Select Committee on Transport, Local Government and the Regions Minutes of Evidence

Examination of Witnesses (Questions 400 - 419)



  400. Do you think you will be able to do that and retain the present board with the exception of Mr Marshall?
  (Mr Bloom) I am confident that we will be able to do that.


  401. You are confident that you will be able to do that?
  (Mr Bloom) I am confident that a combination of the Railtrack staff and we are able to do it.

  402. The Railtrack staff.
  (Mr Bloom) The team, the workforce and the board at Railtrack combined with the administration team.

  Chairman: The workforce and the board.

Mrs Ellman

  403. Mr Marshall, according to press reports which quote city sources we are told that Railtrack promised to pay Virgin £250 million because Railtrack had defaulted on its obligations on West Coast Main Line organisation. Is that true?
  (Mr Marshall) There is a great deal that appears in the press but —

  404. Is it true?
  (Mr Marshall) If I may. We had a series of options that, as I have already remarked, were to be presented to Government, we never got there. They were not binding. They would have had impacts on other customers and the SRA were not party to those discussions either.

  405. Is it true that you offered compensation to Virgin for Railtrack's failure to deliver modernisation on the West Coast Main Line?
  (Mr Marshall) Compensation of varying amounts would and could have been payable to Virgin if we had got to the point where we could have tabled those to Government and involved the SRA and got a deal. We never got to that point and that is why I am hedging. They were commercially confidential so, if you will forgive me, I would prefer to step back from quoting specific numbers.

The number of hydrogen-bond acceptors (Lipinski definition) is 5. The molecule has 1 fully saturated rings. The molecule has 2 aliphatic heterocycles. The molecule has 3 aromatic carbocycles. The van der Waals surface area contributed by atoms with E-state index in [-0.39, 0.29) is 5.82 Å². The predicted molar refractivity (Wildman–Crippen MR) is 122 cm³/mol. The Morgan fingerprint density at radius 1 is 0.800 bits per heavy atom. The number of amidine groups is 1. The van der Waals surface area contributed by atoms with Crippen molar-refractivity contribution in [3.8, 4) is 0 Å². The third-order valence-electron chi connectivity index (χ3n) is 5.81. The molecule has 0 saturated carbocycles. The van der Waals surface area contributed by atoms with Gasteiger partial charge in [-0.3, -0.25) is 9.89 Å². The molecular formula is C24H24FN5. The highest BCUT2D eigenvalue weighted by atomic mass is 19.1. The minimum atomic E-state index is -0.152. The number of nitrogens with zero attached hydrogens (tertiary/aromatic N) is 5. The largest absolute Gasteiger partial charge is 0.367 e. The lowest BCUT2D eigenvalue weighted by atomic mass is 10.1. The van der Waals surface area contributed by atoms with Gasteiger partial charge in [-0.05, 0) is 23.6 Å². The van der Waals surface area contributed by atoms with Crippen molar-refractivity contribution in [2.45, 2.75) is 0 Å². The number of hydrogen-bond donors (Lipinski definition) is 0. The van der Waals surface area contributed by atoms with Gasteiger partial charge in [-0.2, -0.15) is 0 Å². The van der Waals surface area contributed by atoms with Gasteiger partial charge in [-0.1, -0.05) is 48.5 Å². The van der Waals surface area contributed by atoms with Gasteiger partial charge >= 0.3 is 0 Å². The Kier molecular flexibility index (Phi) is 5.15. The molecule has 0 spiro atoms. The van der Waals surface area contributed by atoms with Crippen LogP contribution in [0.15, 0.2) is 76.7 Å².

406. So, Mr Marshall, does that mean that Railtrack had accepted that they did default on their obligations on West Coast Main Line with Virgin?
  (Mr Marshall) Not a matter of default at all. We are powering ahead as we sit here today with phase one and we had significant commercial concerns, as we already flagged, on some output journey times, and we were looking to get those adjusted. They would have required compensation but I should not go into the detail because we are bound by commercial confidentiality.

  407. On the legacy you have left in Railtrack, when would Virgin's trains, the tilting trains, be able to run on the West Coast Main Line at 140 miles an hour? What date would that be possible?
  (Mr Marshall) That is as yet unclear and will need to be, as I have already said in this hearing, now resolved by commercial negotiation with Virgin, other users of the route, the SRA and the Government who now have a course for more direct funding.

  408. Does that then mean that on the legacy that you have left, the promises that were made that those tilting trains would be able to run on the West Coast Main Line would not have been met?
  (Mr Marshall) A contract was signed in 1997 to ultimately, in 2005, run 140 mile an hour trains. We, in commercial negotiation, with our partner were seeking to vary that contract. That process is incomplete.

  409. You were not able to meet that contract?
  (Mr Marshall) We would have chosen to have varied that contract.

Andrew Bennett